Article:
The recent PopStick Domino Mass Activity at the Science Centre was memorable for several reasons: We had about 300 people weaving popsicle sticks and cheering on the sluggish chain reaction; We probably beat the record for the stick bomb ‘explosion’ with the most human intervention; And we had a very supportive Guest of Honour providing much of that intervention herself.
What amazed me most, though, was the explanation of the physics involved in the popsicle stick domino that was presented before the chain was triggered. With an audience of mostly primary school kids, the expert used terms like structural forces, potential energy and degrees of freedom, and I doubt that even many of the adults in the audience bothered to try and follow that explanation. Which is a shame, since the process is really quite simple!
We all have bent things before – a stick, a ruler, whatever – and know that when we let go, those things usually straighten out again. Same with popsicle sticks: if we bend them in our hands, they push back against our fingers until we let go and they become straight again.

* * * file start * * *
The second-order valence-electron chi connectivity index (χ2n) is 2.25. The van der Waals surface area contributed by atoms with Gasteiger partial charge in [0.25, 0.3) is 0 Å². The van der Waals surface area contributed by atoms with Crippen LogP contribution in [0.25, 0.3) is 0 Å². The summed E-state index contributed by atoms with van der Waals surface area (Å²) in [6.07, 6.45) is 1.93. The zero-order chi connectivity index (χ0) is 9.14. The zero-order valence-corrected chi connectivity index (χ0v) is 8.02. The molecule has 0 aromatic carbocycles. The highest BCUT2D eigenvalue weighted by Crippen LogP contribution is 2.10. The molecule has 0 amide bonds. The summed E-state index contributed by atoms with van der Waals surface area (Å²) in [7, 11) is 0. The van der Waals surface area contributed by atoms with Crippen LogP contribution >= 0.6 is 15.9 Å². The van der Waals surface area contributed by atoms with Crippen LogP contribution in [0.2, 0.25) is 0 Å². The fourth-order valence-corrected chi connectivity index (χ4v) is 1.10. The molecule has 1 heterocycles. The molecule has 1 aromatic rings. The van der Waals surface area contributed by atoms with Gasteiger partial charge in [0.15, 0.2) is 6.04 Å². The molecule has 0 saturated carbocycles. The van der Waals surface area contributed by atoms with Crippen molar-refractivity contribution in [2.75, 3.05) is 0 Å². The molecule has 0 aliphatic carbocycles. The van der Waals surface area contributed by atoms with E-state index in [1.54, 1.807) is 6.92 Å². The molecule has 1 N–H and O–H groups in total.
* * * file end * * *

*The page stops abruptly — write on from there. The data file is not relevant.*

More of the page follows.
When we weave those popsicle sticks into a pattern like the “Cobra Weave”, we bend them. So they push back. For example, in the illustration above, the green stick is bent slightly around the blue stick, so it pushes down at point F, and up at points G and D. (We are looking down onto the sticks here.) But it’s held in place by the brown and yellow sticks. The yellow stick is pushing down at D, because it’s bent around the green stick and held in place at E and B. And what’s holding the whole thing in place is your finger pushing down on A.
The red stick is pushed down at C and pushed up at B, so when you let go at A, it’s flicked away. With the red stick gone, the yellow stick is no longer held down at B, so the green stick can flick it away. That frees the green stick at D, so it’s flicked away by blue, which then is flicked away by… you get the picture.